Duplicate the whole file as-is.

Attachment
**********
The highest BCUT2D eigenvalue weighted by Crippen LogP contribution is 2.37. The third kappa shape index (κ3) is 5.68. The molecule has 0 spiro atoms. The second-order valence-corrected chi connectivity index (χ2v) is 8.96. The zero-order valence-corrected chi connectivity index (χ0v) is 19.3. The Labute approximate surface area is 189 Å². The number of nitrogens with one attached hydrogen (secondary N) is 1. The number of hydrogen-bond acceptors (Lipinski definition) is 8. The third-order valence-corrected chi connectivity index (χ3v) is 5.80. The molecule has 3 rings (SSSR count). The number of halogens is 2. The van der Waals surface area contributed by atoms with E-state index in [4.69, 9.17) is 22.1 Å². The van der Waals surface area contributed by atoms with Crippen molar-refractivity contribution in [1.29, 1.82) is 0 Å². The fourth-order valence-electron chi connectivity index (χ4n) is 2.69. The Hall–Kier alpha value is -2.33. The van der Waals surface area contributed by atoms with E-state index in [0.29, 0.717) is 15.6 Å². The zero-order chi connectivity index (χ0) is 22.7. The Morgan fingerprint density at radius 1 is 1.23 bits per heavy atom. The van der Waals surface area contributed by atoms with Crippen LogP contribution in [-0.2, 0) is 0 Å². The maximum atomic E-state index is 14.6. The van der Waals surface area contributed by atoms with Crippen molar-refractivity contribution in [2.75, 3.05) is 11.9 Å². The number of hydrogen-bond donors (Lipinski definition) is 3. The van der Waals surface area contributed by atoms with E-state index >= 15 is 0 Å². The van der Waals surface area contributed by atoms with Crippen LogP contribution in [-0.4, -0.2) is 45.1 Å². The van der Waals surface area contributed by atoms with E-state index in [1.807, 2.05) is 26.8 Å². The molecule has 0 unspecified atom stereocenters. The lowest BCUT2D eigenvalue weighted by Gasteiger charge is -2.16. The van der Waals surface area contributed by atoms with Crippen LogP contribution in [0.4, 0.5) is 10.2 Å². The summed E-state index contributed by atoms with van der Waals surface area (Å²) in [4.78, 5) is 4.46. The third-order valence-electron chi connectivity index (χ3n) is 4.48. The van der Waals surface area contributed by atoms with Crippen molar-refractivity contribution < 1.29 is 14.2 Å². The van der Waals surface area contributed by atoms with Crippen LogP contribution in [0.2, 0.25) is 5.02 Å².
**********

The highest BCUT2D eigenvalue weighted by Crippen LogP contribution is 2.37. The third kappa shape index (κ3) is 5.68. The molecule has 0 spiro atoms. The second-order valence-corrected chi connectivity index (χ2v) is 8.96. The zero-order valence-corrected chi connectivity index (χ0v) is 19.3. The Labute approximate surface area is 189 Å². The number of nitrogens with one attached hydrogen (secondary N) is 1. The number of hydrogen-bond acceptors (Lipinski definition) is 8. The third-order valence-corrected chi connectivity index (χ3v) is 5.80. The molecule has 3 rings (SSSR count). The number of halogens is 2. The van der Waals surface area contributed by atoms with E-state index in [4.69, 9.17) is 22.1 Å². The van der Waals surface area contributed by atoms with Crippen molar-refractivity contribution in [1.29, 1.82) is 0 Å². The fourth-order valence-electron chi connectivity index (χ4n) is 2.69. The Hall–Kier alpha value is -2.33. The van der Waals surface area contributed by atoms with E-state index in [0.29, 0.717) is 15.6 Å². The zero-order chi connectivity index (χ0) is 22.7. The Morgan fingerprint density at radius 1 is 1.23 bits per heavy atom. The van der Waals surface area contributed by atoms with Crippen LogP contribution in [-0.2, 0) is 0 Å². The maximum atomic E-state index is 14.6. The van der Waals surface area contributed by atoms with Crippen molar-refractivity contribution in [2.75, 3.05) is 11.9 Å². The number of hydrogen-bond donors (Lipinski definition) is 3. The van der Waals surface area contributed by atoms with E-state index >= 15 is 0 Å². The van der Waals surface area contributed by atoms with Crippen LogP contribution in [-0.4, -0.2) is 45.1 Å². The van der Waals surface area contributed by atoms with E-state index in [1.807, 2.05) is 26.8 Å². The molecule has 0 unspecified atom stereocenters. The lowest BCUT2D eigenvalue weighted by Gasteiger charge is -2.16. The van der Waals surface area contributed by atoms with Crippen LogP contribution in [0.4, 0.5) is 10.2 Å². The summed E-state index contributed by atoms with van der Waals surface area (Å²) in [4.78, 5) is 4.46. The third-order valence-electron chi connectivity index (χ3n) is 4.48. The van der Waals surface area contributed by atoms with Crippen molar-refractivity contribution < 1.29 is 14.2 Å². The van der Waals surface area contributed by atoms with Crippen LogP contribution in [0.2, 0.25) is 5.02 Å².